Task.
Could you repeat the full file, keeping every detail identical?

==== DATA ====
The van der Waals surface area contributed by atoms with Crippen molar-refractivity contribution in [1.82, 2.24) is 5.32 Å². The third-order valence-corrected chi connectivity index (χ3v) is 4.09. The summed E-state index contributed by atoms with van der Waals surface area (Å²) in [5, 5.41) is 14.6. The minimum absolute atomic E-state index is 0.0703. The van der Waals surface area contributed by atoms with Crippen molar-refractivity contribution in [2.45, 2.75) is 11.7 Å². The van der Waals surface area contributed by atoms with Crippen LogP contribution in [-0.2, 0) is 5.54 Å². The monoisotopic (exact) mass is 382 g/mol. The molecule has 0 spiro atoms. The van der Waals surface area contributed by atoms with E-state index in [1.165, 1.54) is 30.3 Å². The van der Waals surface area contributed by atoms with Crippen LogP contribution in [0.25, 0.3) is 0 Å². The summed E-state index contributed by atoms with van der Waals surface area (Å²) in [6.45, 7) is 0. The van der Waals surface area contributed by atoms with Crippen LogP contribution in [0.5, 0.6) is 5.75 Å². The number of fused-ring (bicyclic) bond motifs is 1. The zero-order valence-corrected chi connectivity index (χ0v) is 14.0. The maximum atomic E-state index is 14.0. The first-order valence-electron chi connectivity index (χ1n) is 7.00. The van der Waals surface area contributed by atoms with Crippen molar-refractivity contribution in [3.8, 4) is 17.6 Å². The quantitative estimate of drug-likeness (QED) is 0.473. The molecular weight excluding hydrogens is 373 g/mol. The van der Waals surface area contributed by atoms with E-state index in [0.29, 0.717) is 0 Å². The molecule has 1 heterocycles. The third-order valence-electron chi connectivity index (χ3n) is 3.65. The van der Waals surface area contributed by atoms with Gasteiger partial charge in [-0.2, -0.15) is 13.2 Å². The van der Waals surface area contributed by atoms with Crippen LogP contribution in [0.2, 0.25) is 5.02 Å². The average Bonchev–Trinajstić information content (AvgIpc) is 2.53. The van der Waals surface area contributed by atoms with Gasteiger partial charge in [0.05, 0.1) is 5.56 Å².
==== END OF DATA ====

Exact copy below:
The van der Waals surface area contributed by atoms with Crippen molar-refractivity contribution in [1.82, 2.24) is 5.32 Å². The third-order valence-corrected chi connectivity index (χ3v) is 4.09. The summed E-state index contributed by atoms with van der Waals surface area (Å²) in [5, 5.41) is 14.6. The minimum absolute atomic E-state index is 0.0703. The van der Waals surface area contributed by atoms with Crippen molar-refractivity contribution in [2.45, 2.75) is 11.7 Å². The van der Waals surface area contributed by atoms with Crippen LogP contribution in [-0.2, 0) is 5.54 Å². The monoisotopic (exact) mass is 382 g/mol. The molecule has 0 spiro atoms. The van der Waals surface area contributed by atoms with E-state index in [1.165, 1.54) is 30.3 Å². The van der Waals surface area contributed by atoms with Crippen LogP contribution in [0.25, 0.3) is 0 Å². The summed E-state index contributed by atoms with van der Waals surface area (Å²) in [6.45, 7) is 0. The van der Waals surface area contributed by atoms with Crippen LogP contribution in [0.5, 0.6) is 5.75 Å². The number of fused-ring (bicyclic) bond motifs is 1. The zero-order valence-corrected chi connectivity index (χ0v) is 14.0. The maximum atomic E-state index is 14.0. The first-order valence-electron chi connectivity index (χ1n) is 7.00. The van der Waals surface area contributed by atoms with Crippen molar-refractivity contribution in [3.8, 4) is 17.6 Å². The quantitative estimate of drug-likeness (QED) is 0.473. The molecular weight excluding hydrogens is 373 g/mol. The van der Waals surface area contributed by atoms with E-state index in [0.29, 0.717) is 0 Å². The molecule has 1 heterocycles. The third-order valence-electron chi connectivity index (χ3n) is 3.65. The van der Waals surface area contributed by atoms with Gasteiger partial charge in [-0.2, -0.15) is 13.2 Å². The van der Waals surface area contributed by atoms with Crippen LogP contribution in [0.2, 0.25) is 5.02 Å². The average Bonchev–Trinajstić information content (AvgIpc) is 2.53. The van der Waals surface area contributed by atoms with Gasteiger partial charge in [0.05, 0.1) is 5.56 Å².